However, throughout all aspects of competition, theater armies, field armies, corps, and divisions must be prepared to fight and prevail in the crucible of large-scale combat operations. Historically comprising battles and campaigns characterized by increased chaos, intensity, and lethality, the sudden commencement of violent confrontation with near-peer or peer adversaries presents the highest tactical and strategic risk to Army forces. This potential for dramatic setbacks places greater value on executing concerted shaping, prevention, and consolidation-of-gains activities in ways that posture Army and joint forces with marked advantages at the onset of armed conflict. It means that proactive success in competition reduces operational risk and expedites the attainment of strategic objectives during large-scale combat.

Reengaging the Operational Level

Commands at the operational level own a critical responsibility to establish favorable tactical conditions for subordinate brigades and battalions to compete, fight, and win against highly capable adversaries. This often means assertively shaping deep areas with echeloned reconnaissance and fires—including physical, informational, and virtual—in order to enable successful maneuver by combined-arms teams in close and support areas. Because potential opponents are featuring advanced defenses specifically designed to thwart American primacy, Army forces must train, equip, and position at echelon with tailored battlefield frameworks in order to allow decisive dis-integration and dislocation of enemy fighting capabilities.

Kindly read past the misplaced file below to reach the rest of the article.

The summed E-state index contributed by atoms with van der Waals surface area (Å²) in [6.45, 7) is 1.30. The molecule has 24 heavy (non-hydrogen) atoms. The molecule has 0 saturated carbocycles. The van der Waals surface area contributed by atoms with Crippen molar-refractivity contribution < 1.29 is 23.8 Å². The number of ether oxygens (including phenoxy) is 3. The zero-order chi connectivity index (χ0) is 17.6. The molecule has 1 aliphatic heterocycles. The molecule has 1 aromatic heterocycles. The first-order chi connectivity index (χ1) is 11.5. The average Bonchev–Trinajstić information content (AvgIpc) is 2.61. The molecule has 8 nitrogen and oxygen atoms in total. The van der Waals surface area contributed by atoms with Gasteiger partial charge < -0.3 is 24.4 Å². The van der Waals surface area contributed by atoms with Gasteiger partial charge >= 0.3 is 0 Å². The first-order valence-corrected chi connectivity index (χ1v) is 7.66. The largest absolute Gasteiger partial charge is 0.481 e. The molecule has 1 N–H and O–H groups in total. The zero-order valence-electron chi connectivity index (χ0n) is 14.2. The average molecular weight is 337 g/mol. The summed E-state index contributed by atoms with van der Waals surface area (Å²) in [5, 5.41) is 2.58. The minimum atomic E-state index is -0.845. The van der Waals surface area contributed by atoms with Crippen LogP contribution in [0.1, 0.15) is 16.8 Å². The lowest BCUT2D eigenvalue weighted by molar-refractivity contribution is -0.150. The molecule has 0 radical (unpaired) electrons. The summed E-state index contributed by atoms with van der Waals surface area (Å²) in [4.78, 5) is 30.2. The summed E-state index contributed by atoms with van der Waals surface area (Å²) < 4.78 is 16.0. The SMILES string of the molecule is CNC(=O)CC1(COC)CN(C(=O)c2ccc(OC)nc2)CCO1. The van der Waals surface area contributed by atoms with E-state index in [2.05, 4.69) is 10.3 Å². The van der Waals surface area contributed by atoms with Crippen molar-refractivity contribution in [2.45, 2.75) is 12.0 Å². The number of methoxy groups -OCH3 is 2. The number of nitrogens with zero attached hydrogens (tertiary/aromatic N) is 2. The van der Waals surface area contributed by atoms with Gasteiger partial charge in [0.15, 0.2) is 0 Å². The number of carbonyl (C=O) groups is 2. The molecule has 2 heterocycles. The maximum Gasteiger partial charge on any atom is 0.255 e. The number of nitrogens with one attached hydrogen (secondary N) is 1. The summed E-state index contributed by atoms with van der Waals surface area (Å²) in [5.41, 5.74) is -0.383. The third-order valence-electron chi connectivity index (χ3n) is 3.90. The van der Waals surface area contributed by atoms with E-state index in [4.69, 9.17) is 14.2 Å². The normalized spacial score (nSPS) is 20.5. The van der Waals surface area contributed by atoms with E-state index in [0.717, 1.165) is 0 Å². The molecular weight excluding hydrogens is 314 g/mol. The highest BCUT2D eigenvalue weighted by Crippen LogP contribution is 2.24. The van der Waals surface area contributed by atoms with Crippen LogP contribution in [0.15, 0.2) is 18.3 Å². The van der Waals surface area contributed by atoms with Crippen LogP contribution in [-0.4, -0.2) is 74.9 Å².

Theater armies, field armies, corps, and divisions combine the art of command and the science of control with mission command philosophy in order to achieve reinforcing successes across all Army echelons. While the former allows synchronized application of expeditionary landpower, the latter facilitates maximum tactical flexibility and operational responsiveness to unforeseen challenges. By simultaneously executing their higher commanders’ intent and enabling disciplined initiative by subordinate tactical formations, senior Army commands provide an integral link between joint-force headquarters and Army brigades and battalions as American forces posture and fight to achieve favorable outcomes.